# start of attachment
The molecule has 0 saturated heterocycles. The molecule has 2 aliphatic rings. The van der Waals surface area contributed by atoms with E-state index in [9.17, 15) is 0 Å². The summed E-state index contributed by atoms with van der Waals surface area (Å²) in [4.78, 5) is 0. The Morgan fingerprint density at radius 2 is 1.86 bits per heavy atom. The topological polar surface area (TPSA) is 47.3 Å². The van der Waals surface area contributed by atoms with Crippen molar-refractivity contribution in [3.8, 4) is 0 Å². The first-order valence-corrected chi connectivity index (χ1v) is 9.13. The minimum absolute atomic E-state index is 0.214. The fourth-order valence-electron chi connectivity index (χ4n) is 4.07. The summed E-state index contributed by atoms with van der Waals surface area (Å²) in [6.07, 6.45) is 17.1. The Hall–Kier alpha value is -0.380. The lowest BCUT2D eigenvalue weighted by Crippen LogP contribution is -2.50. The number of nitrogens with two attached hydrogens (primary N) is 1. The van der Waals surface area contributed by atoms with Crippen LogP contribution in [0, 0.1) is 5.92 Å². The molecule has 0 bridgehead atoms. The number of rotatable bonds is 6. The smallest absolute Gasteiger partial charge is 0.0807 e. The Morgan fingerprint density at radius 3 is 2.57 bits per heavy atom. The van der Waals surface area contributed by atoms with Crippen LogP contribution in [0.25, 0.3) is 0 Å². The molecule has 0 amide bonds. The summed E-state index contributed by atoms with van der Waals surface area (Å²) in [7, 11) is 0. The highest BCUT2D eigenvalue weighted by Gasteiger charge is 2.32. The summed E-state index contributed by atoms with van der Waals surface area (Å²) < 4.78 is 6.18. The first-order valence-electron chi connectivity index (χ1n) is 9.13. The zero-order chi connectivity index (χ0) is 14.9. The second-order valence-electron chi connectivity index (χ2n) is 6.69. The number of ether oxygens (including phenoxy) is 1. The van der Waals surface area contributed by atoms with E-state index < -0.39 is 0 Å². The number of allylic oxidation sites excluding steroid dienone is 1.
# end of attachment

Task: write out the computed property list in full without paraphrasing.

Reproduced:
The molecule has 0 saturated heterocycles. The molecule has 2 aliphatic rings. The van der Waals surface area contributed by atoms with E-state index in [9.17, 15) is 0 Å². The summed E-state index contributed by atoms with van der Waals surface area (Å²) in [4.78, 5) is 0. The Morgan fingerprint density at radius 2 is 1.86 bits per heavy atom. The topological polar surface area (TPSA) is 47.3 Å². The van der Waals surface area contributed by atoms with Crippen molar-refractivity contribution in [3.8, 4) is 0 Å². The first-order valence-corrected chi connectivity index (χ1v) is 9.13. The minimum absolute atomic E-state index is 0.214. The fourth-order valence-electron chi connectivity index (χ4n) is 4.07. The summed E-state index contributed by atoms with van der Waals surface area (Å²) in [6.07, 6.45) is 17.1. The Hall–Kier alpha value is -0.380. The lowest BCUT2D eigenvalue weighted by Crippen LogP contribution is -2.50. The number of nitrogens with two attached hydrogens (primary N) is 1. The van der Waals surface area contributed by atoms with Crippen LogP contribution in [0, 0.1) is 5.92 Å². The molecule has 0 bridgehead atoms. The number of rotatable bonds is 6. The smallest absolute Gasteiger partial charge is 0.0807 e. The Morgan fingerprint density at radius 3 is 2.57 bits per heavy atom. The van der Waals surface area contributed by atoms with Crippen LogP contribution in [0.25, 0.3) is 0 Å². The molecule has 0 amide bonds. The summed E-state index contributed by atoms with van der Waals surface area (Å²) in [7, 11) is 0. The highest BCUT2D eigenvalue weighted by Gasteiger charge is 2.32. The summed E-state index contributed by atoms with van der Waals surface area (Å²) < 4.78 is 6.18. The first-order valence-electron chi connectivity index (χ1n) is 9.13. The zero-order chi connectivity index (χ0) is 14.9. The second-order valence-electron chi connectivity index (χ2n) is 6.69. The number of ether oxygens (including phenoxy) is 1. The van der Waals surface area contributed by atoms with E-state index < -0.39 is 0 Å². The number of allylic oxidation sites excluding steroid dienone is 1.